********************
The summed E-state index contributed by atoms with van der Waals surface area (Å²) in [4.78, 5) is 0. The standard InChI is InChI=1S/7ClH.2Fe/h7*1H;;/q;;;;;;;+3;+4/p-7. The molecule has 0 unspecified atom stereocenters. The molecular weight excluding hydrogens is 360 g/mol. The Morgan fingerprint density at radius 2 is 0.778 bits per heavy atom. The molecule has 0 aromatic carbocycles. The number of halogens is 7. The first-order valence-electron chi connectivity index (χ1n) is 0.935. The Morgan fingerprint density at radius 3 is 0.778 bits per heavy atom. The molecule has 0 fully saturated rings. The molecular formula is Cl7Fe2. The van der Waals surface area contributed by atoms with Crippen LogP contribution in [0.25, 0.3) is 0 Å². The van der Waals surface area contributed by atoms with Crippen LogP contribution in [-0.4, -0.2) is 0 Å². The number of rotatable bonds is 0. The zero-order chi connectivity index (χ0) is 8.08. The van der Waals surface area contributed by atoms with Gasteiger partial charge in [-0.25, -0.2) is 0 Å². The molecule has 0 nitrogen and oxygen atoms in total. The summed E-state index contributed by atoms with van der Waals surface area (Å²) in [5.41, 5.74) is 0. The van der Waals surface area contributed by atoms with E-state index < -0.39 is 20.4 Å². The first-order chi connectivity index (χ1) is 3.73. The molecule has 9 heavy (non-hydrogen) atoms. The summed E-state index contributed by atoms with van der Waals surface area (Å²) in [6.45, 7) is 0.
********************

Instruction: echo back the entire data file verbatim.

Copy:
The summed E-state index contributed by atoms with van der Waals surface area (Å²) in [4.78, 5) is 0. The standard InChI is InChI=1S/7ClH.2Fe/h7*1H;;/q;;;;;;;+3;+4/p-7. The molecule has 0 unspecified atom stereocenters. The molecular weight excluding hydrogens is 360 g/mol. The Morgan fingerprint density at radius 2 is 0.778 bits per heavy atom. The molecule has 0 aromatic carbocycles. The number of halogens is 7. The first-order valence-electron chi connectivity index (χ1n) is 0.935. The Morgan fingerprint density at radius 3 is 0.778 bits per heavy atom. The molecule has 0 fully saturated rings. The molecular formula is Cl7Fe2. The van der Waals surface area contributed by atoms with Crippen LogP contribution in [0.25, 0.3) is 0 Å². The van der Waals surface area contributed by atoms with Crippen LogP contribution in [-0.4, -0.2) is 0 Å². The number of rotatable bonds is 0. The zero-order chi connectivity index (χ0) is 8.08. The van der Waals surface area contributed by atoms with Gasteiger partial charge in [-0.25, -0.2) is 0 Å². The molecule has 0 nitrogen and oxygen atoms in total. The summed E-state index contributed by atoms with van der Waals surface area (Å²) in [5.41, 5.74) is 0. The van der Waals surface area contributed by atoms with E-state index < -0.39 is 20.4 Å². The first-order chi connectivity index (χ1) is 3.73. The molecule has 9 heavy (non-hydrogen) atoms. The summed E-state index contributed by atoms with van der Waals surface area (Å²) in [6.45, 7) is 0.